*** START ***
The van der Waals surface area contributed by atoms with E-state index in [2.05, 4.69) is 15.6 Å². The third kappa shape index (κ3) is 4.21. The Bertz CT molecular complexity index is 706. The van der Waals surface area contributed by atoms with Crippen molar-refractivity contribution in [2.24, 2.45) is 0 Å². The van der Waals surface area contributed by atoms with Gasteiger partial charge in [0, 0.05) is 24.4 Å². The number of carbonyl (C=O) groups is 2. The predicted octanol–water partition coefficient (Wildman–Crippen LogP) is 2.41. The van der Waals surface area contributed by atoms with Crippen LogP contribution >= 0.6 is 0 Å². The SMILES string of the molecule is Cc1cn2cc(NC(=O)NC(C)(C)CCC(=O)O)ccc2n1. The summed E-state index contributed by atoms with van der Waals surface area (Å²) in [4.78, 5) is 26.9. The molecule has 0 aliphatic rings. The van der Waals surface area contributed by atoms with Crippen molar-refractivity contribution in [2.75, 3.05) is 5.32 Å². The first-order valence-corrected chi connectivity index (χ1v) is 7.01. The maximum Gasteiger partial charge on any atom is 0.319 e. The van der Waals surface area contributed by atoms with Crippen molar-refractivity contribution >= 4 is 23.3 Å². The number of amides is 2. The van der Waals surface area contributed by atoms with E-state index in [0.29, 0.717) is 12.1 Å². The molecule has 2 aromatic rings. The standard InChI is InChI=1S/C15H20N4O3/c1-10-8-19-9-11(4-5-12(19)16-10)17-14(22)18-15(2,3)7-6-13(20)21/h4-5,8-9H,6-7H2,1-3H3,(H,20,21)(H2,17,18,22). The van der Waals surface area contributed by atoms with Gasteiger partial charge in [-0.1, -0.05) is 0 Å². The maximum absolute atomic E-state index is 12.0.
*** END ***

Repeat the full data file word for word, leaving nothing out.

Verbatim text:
The van der Waals surface area contributed by atoms with E-state index in [2.05, 4.69) is 15.6 Å². The third kappa shape index (κ3) is 4.21. The Bertz CT molecular complexity index is 706. The van der Waals surface area contributed by atoms with Crippen molar-refractivity contribution in [2.24, 2.45) is 0 Å². The van der Waals surface area contributed by atoms with Gasteiger partial charge in [0, 0.05) is 24.4 Å². The number of carbonyl (C=O) groups is 2. The predicted octanol–water partition coefficient (Wildman–Crippen LogP) is 2.41. The van der Waals surface area contributed by atoms with Crippen LogP contribution >= 0.6 is 0 Å². The SMILES string of the molecule is Cc1cn2cc(NC(=O)NC(C)(C)CCC(=O)O)ccc2n1. The summed E-state index contributed by atoms with van der Waals surface area (Å²) in [4.78, 5) is 26.9. The molecule has 0 aliphatic rings. The van der Waals surface area contributed by atoms with Crippen molar-refractivity contribution in [2.75, 3.05) is 5.32 Å². The first-order valence-corrected chi connectivity index (χ1v) is 7.01. The maximum Gasteiger partial charge on any atom is 0.319 e. The van der Waals surface area contributed by atoms with Crippen molar-refractivity contribution >= 4 is 23.3 Å². The number of amides is 2. The van der Waals surface area contributed by atoms with E-state index in [0.29, 0.717) is 12.1 Å². The molecule has 2 aromatic rings. The standard InChI is InChI=1S/C15H20N4O3/c1-10-8-19-9-11(4-5-12(19)16-10)17-14(22)18-15(2,3)7-6-13(20)21/h4-5,8-9H,6-7H2,1-3H3,(H,20,21)(H2,17,18,22). The van der Waals surface area contributed by atoms with Gasteiger partial charge in [-0.1, -0.05) is 0 Å². The maximum absolute atomic E-state index is 12.0.